D.A.: There’s Nothing As Stupid As Criticizing LeBron’s Desire

With the start of the NBA Finals some critics of LeBron James are inevitably going to send the same old digs his way. Should the Cavs lose a game to the Warriors, we will no doubt hear this tired refrain, “LeBron just doesn’t want it as much as Michael, Kobe or Larry did.”

While the catcall is ridiculous, at least it will immediately render the person (fan or media) a dope, a Scarlet letter of ignorance. We can discard that opinion with speed and force. Because frankly, how would any of us ever possibly gauge who of these guys “wants it more?”

There are always going to be athletes who give off a slacker’s vibe or apathetic attitude who can be easy to identify. Jay Cutler, Jamarcus Russell and Johnny Manziel usually land on the lists of players who don’t care. These are fair critiques, for the most part. Cutler alienated his coaches, coordinators and teammates constantly, most of them suggesting he was a prima donna and difficult to get along with. Russell and Manziel smoke, drank and/or ate their way out of the league, suggesting they had other priorities than football.

Joe Barry Carroll was labeled, “Joe Barely Cares.” Nearly the entire 1986 NBA Draft class knocked themselves out of the league with drug problems. It would be okay to dismiss any of these busts for not caring enough. But once you get into categories where Hall-of-Famers and immortals roam, questioning their desire seems like a Fool’s Errand.

You could argue Charles Barkley didn’t care as much as Michael, and at least there’s evidence. He warred with the Sixers organization and essentially chose to get fat and lazy to force a trade out of spite, eventually to the Suns. He also admits he ate his way out of Houston late in his career because he was so angry at the front office. Shaq’s an all-time great who could get the moniker of not caring enough. While in Orlando, the centerpiece of a budding dynasty, he was constantly distracted by marketing opportunities and his own celebrity, then driven to find a destination where he would get more attention (and money) than Penny Hardaway. These are not the motivations of a win-at-all-cost player.

But LeBron’s career has been defined by the exact opposite. His most unpopular decision was “The Decision,” which was tone-deaf and crass. But it was also a way to leave an organization he felt couldn’t win for a first-class one that could. LeBron didn’t leave Cleveland for a loser. He didn’t drop the Cavs for a mediocre team. He didn’t walk out of his hometown to chase money or for more attention. He left for a better chance at winning, because he felt the crush of pressure not winning had created.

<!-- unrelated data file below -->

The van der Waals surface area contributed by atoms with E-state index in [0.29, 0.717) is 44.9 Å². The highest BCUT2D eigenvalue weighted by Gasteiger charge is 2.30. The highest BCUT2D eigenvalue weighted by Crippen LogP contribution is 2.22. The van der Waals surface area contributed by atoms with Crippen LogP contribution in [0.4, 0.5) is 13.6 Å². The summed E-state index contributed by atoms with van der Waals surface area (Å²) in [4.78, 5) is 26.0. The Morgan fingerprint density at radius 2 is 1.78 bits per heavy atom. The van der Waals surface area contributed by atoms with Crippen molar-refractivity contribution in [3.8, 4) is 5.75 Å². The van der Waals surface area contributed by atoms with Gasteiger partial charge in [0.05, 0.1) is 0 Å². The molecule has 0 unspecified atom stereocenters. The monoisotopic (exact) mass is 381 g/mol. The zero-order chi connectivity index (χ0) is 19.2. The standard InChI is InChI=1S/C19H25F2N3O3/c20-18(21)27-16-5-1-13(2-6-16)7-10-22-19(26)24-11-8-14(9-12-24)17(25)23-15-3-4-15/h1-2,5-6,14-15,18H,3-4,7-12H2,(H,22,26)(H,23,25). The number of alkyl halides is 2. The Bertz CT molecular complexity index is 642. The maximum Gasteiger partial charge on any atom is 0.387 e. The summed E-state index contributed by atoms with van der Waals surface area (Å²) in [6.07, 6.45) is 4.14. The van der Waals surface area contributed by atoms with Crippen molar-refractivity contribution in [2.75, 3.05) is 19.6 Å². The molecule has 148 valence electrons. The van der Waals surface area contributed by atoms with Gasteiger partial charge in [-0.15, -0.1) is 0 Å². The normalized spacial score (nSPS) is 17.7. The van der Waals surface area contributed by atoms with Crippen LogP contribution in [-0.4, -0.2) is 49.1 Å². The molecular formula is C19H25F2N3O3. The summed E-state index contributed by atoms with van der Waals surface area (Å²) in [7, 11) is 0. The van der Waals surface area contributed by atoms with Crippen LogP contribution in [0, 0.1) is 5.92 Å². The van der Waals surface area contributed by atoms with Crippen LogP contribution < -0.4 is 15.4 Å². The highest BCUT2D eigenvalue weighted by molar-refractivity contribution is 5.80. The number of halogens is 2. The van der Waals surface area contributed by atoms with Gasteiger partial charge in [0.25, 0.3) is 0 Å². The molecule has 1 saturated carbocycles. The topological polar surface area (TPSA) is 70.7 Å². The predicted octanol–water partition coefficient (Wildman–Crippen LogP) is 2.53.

LeBron’s Cavaliers career 1.0 never brought a championship, but the only time his effort could have been questioned was in the 2010 East Semis. In the loss to the Celtics he played lifeless basketball, no more so than in Game 5, a dreadful 3-14, 15-point effort in a 32-point loss. This was also the playoffs where Delonte West and LeBron’s family had salacious rumors spread about them. In a deciding Game 6, LeBron’s 27 points were not enough to avoid elimination.

LeBron’s effort in Cleveland was nearly impeccable, even if his team’s supporting cast was D-League caliber. He ripped apart the Pistons in the East Finals in ’07 in a breathtaking performance. He was often the only member of the team doing enough to win at the highest level. In the ’11 Finals, the Heat lost to the Mavs. A bad, bitter defeat for a Super Team. But he also had 21 and 6 in the deciding Game 6, and went for a triple-double in a Game 5 loss. Not exactly atrocious stat lines. The Heat hadn’t won, didn’t realize what the recipe together was yet, and it showed.

Essentially, since then LeBron has been perfect. He has made 7 straight NBA Finals, which is a totally absurd streak. He has had pantheon great performances in clutch moments, all of them since June ’11. Game 6 at Boston in ’12. Game 7 vs. Boston in ’12. Game 6 to eliminate the Pacers in ’14. Game 6 vs. the Spurs in ’13. Game 7 vs. the Spurs in ’13. Games 1-6 vs. the Warriors in ’15. The entire 7-game series vs. Golden State in his crowning achievement in ’16.

These are all massive, huge moments for LeBron when it mattered most. So what’s the evidence he doesn’t care as much as Michael, Kobe or Larry? Because those guys visibly sweat more? They snapped at the media? They are known for berating their teammates instead of building them up? Each of them had coaches fired under their watch. Each of them lost playoff series. Kobe and Larry lost NBA Finals to arch-rivals. But somehow the snarling critics want to portray “cared more” than LeBron. Well, here’s a news bulletin: There’s no reason to care at all about such an ill-informed opinion.

D.A. hosts 9am-12 pm ET on the CBS Sports Radio Network. He has hosted The D.A. Show (aka “The Mothership”) in Boston, Miami, Kansas City and Ft. Myers, FL. You can often catch him on the NFL Network’s series “Top 10.” D.A. graduated from Syracuse University in ’01, and began looking for ways to make a sports radio show into a quirky 1970’s sci-fi television series. Follow D.A. on Twitter and check out the show’s Facebook page. D.A. lives in NYC, and is a native of Warwick, NY.

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